National Collaborative on Workforce and Disability for Youth (NCWD/Youth)

The National Collaborative on Workforce and Disability for Youth (NCWD/Youth) increases the ability of both generic and disability-specific youth programs and systems to improve employment and post-secondary education outcomes for youth with disabilities. To aid them in integrating evidence-based policies and effective practices for improving transition results for young people with disabilities into their service delivery systems, NCWD/Youth provides technical assistance, training, and information to the workforce development system, youth programs, current and former DOL grantees, and other federal grantees that serve youth. The technical assistance provided focuses primarily on career development, youth development and leadership, and the professional development of youth service professionals. NCWD/Youth’s website (www.ncwd-youth.info) houses a variety of publications and resources about employment, education, and workforce development regarding youth, including youth with disabilities. On a monthly basis, NCWD/Youth reaches over 7500 stakeholders via monthly newsletters, and social media. In addition, thousands of visitors visit the NCWD/Youth website each month to view and download publications related to disability disclosure, career development, and other youth-related topics.

Partnership on Employment & Accessible Technology (PEAT)

The Partnership on Employment & Accessible Technology (PEAT) promotes the employment of people with disabilities through the development, adoption and promotion of accessible technology policy. PEAT brings together employers, technology developers, accessibility thought leaders, government policymakers and consumers and provides a mix of resources, outreach and collaboration, to serve as a catalyst for innovation and policy development related to accessible technology in the workplace. To ensure new and existing technologies can be used by people with disabilities, PEAT connects with the world’s leading companies yielding tangible results. For example, Oracle, which owns Taleo — one of the world’s leading HR software providers — has cited PEAT’s call to action as the primary motivator that moved them to develop a fully accessible Taleo product within a year’s time. Similarly, ADP recently unveiled an accessible version of their new software platform for their 600,000 clients and credit PEAT’s work with helping them understand the competitive market advantage accessibility brings to the company.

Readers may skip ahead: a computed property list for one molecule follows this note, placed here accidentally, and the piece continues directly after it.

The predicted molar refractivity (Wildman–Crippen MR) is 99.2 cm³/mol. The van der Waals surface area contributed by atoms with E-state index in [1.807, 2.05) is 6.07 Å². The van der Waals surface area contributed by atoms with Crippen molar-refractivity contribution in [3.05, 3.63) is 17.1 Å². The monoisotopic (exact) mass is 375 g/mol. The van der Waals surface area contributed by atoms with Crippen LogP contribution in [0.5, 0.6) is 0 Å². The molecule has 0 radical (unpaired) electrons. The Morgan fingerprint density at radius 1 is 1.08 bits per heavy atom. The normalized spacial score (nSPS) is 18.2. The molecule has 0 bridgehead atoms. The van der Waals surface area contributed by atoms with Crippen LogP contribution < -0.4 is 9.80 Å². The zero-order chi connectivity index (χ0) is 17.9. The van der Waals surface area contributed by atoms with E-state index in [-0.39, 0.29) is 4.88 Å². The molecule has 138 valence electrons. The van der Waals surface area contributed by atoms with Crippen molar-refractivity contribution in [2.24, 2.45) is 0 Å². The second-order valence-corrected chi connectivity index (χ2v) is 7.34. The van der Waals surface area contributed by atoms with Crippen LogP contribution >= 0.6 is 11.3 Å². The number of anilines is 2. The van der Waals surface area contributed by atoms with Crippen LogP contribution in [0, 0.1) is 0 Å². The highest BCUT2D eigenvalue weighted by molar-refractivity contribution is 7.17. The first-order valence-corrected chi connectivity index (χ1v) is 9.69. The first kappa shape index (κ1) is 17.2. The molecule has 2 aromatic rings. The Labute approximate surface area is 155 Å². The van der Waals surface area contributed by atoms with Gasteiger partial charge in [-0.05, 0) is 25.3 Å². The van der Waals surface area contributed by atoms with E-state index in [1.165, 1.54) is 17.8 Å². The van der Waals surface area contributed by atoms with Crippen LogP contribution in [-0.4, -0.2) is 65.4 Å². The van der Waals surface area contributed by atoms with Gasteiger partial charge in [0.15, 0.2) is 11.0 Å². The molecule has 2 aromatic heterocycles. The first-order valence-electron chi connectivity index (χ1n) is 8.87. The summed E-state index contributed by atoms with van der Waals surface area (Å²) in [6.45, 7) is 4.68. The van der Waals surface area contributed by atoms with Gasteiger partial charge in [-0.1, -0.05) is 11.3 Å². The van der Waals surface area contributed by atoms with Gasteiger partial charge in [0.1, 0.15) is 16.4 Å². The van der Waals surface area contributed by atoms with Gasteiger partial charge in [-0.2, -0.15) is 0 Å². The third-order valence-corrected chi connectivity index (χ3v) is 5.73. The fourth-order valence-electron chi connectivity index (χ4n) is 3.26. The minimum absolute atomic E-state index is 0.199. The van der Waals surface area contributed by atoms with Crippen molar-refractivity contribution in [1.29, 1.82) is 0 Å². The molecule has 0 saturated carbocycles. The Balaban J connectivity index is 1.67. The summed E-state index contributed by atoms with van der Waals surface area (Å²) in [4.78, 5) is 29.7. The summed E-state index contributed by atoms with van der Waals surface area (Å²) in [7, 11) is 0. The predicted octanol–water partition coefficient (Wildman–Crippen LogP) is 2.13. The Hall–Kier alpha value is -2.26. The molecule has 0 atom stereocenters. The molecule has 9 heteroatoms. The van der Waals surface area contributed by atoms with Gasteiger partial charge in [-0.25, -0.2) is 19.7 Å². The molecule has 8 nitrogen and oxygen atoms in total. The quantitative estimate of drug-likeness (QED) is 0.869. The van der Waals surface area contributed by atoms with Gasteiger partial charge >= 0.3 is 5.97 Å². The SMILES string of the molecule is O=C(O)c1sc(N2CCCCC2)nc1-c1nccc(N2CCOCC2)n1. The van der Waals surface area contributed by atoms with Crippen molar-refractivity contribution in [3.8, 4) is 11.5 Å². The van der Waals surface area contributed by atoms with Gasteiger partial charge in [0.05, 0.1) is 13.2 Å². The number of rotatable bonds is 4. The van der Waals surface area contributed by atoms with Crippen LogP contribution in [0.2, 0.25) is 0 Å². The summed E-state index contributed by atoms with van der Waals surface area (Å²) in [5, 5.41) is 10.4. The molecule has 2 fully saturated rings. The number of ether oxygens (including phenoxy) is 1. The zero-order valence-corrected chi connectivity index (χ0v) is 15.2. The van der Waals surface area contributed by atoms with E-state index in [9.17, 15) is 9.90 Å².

PEAT’s website (www.PEATworks.org) offers a central hub of online resources and opportunities for collaboration to employers and IT companies interested in adopting accessible technology as part of everyday business practices. In keeping with ODEP’s mission to develop national policy, PEAT created a microsite for policymakers called Policy Matters that includes a host of policy resources, such as analyses, policy briefs, court decisions, and technology-related news updates. PEAT also created TalentWorks in 2016, a robust online resource that helps employers and HR professionals make their eRecruiting technologies accessible to all jobseekers. In 2016, almost 40,000 people visited these resources on the PEAT website.